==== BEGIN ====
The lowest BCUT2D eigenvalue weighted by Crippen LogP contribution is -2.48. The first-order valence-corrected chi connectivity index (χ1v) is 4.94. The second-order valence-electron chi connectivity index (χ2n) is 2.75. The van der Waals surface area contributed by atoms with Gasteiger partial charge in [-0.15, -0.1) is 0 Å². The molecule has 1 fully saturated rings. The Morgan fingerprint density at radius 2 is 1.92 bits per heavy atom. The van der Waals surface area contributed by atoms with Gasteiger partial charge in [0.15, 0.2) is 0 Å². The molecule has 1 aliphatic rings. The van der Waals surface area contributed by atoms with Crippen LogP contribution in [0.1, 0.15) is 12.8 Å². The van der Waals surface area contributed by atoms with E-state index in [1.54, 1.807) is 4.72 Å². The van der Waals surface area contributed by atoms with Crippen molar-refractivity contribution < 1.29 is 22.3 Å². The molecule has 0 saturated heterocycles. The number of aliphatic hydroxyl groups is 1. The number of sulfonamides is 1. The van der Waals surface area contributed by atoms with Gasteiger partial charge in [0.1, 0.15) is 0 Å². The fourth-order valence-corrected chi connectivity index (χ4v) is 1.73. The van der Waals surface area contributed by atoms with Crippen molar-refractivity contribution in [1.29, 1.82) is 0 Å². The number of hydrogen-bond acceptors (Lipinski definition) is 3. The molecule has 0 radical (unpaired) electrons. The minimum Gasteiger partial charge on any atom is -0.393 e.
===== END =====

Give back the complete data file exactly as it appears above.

The lowest BCUT2D eigenvalue weighted by Crippen LogP contribution is -2.48. The first-order valence-corrected chi connectivity index (χ1v) is 4.94. The second-order valence-electron chi connectivity index (χ2n) is 2.75. The van der Waals surface area contributed by atoms with Gasteiger partial charge in [-0.15, -0.1) is 0 Å². The molecule has 1 fully saturated rings. The Morgan fingerprint density at radius 2 is 1.92 bits per heavy atom. The van der Waals surface area contributed by atoms with Gasteiger partial charge in [0.15, 0.2) is 0 Å². The molecule has 1 aliphatic rings. The van der Waals surface area contributed by atoms with Crippen LogP contribution in [0.1, 0.15) is 12.8 Å². The van der Waals surface area contributed by atoms with E-state index in [1.54, 1.807) is 4.72 Å². The van der Waals surface area contributed by atoms with Crippen molar-refractivity contribution < 1.29 is 22.3 Å². The molecule has 0 saturated heterocycles. The number of aliphatic hydroxyl groups is 1. The number of sulfonamides is 1. The van der Waals surface area contributed by atoms with Gasteiger partial charge in [0.1, 0.15) is 0 Å². The fourth-order valence-corrected chi connectivity index (χ4v) is 1.73. The van der Waals surface area contributed by atoms with Crippen molar-refractivity contribution in [1.29, 1.82) is 0 Å². The number of hydrogen-bond acceptors (Lipinski definition) is 3. The molecule has 0 radical (unpaired) electrons. The minimum Gasteiger partial charge on any atom is -0.393 e.